Having an AI admin in the virtual workplace has many obvious business advantages beyond note taking, potentially increasing meeting effectiveness and knowledge capture.  At the same time, having an AI listen in may lead to a lack of candor in the virtual workplace, or worse yet, it may breach the privacy and confidentiality of employees.  These risks are especially concerning due to the inevitable mixing of our private and professional lives.

An ever-present AI watchdog may foster a more fair work environment

On a more positive note, AI has the potential to make the virtual workplace more welcoming and fair.  It’s quite possible that the virtualization of work and the application of AI may reduce discrimination and sexual harassment.  Managers may be on better behavior simply because their words and actions could be observed or recorded by someone in a virtual meeting.  AI has already been used to monitor employee behavior to comply with corporate policies against bullying and harassment by reading employee emails and instant messages. Now the content of virtual meetings could be added to the mix.  In the virtual work environment, bots may be welcome members of the team.

Virtualization and AI together give more power to employers

Nonetheless, all of this virtualization and application of AI is upending the balance of power towards employers, and away from employees (and ostensible contractors).  Gig workers were already especially vulnerable to AI.  Self-driving cars are the most visible looming threat to Uber and Lyft drivers.  But such total replacement of jobs is still a ways off.  Instead, AI is chipping away at the task level of many jobs, especially knowledge workers.   The recent increased virtualization of those roles will only accelerate the process of AI augmentation.  If employees are already remote and reduced to a stream of data (in the form of emails and videos), then the effort to replace them with an AI becomes more trivial.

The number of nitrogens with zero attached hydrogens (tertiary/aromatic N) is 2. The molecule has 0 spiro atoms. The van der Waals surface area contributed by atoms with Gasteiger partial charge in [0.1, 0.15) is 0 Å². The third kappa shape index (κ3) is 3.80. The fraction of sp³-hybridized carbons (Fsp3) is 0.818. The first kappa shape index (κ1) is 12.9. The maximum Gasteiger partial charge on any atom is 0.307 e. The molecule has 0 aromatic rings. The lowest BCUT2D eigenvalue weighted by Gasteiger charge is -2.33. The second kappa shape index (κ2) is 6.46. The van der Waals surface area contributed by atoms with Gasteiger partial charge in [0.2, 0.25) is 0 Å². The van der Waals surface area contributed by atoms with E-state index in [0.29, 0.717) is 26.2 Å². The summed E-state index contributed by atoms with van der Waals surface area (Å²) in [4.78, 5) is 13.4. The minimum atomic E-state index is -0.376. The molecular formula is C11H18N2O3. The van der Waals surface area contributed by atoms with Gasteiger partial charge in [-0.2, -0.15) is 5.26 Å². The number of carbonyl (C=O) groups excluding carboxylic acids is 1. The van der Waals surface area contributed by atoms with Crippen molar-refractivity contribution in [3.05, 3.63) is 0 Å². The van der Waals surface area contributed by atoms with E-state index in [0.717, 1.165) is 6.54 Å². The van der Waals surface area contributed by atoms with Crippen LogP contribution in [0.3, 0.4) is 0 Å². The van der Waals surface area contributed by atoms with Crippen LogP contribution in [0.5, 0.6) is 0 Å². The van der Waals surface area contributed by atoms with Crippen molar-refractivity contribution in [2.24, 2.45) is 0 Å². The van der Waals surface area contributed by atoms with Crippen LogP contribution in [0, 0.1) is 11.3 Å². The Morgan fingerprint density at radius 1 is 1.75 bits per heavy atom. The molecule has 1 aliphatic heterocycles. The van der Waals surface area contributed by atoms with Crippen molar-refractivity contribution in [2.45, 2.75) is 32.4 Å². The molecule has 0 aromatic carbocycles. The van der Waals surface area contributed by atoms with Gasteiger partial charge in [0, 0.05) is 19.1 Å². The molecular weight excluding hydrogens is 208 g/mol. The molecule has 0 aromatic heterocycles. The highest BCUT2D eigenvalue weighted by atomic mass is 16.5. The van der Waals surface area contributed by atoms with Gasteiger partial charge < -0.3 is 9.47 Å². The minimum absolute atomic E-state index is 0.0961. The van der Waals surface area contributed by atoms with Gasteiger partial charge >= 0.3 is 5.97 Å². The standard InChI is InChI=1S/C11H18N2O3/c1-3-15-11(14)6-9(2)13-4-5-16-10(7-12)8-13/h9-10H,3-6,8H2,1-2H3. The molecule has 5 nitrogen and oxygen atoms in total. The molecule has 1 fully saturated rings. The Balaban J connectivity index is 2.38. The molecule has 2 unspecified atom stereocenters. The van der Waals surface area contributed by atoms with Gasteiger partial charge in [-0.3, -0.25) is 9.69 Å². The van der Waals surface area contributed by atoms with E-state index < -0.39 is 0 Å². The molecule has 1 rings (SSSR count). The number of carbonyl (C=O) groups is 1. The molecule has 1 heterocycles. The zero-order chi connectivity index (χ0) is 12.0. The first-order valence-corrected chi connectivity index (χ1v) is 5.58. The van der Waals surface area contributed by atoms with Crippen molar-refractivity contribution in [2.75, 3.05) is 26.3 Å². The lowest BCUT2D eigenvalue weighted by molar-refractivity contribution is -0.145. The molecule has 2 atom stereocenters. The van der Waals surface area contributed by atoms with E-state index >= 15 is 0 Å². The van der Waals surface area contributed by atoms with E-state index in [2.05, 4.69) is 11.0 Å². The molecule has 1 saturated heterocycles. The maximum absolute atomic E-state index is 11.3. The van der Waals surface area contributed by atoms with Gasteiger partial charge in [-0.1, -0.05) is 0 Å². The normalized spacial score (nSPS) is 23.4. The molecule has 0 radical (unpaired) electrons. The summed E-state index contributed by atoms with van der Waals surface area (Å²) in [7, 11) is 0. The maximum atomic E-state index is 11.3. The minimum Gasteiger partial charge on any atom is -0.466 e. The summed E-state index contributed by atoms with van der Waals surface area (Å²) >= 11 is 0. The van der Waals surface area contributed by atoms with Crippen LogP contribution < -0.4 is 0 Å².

Use of AI in the increasingly virtual workplace needs to be regulated more than ever

Some employee personal information, including SSN and health information, is protected by law. But data collected and generated by an employee as part of their work generally remains the property of the employer, who may use it freely, including feeding it to AI systems.

Here are five principles for the ethical use of AI in the workplace

  1. Safeguard employee data

  2. Be transparent about the use of AI with employees

  3. Guard against bias and unintended consequences

  4. Provide explanations of machine-made decisions that affect employees

  5. Adopt a broad definition of employee

I raised many of these concerns in an interview over two years ago.  The potential for abuse is even greater now due to the increased virtualization and blurring of our home and work lives.  Laws and business practices need to catch up to the new reality.

Note: This article is a followup to an interview I gave to Think magazine two years ago about the ethics of AI in the workplace.  It is based on a lecture given by me at UC Berkeley, Haas School of Business, as part of the “Business of AI” online course live session on June 2, 2020.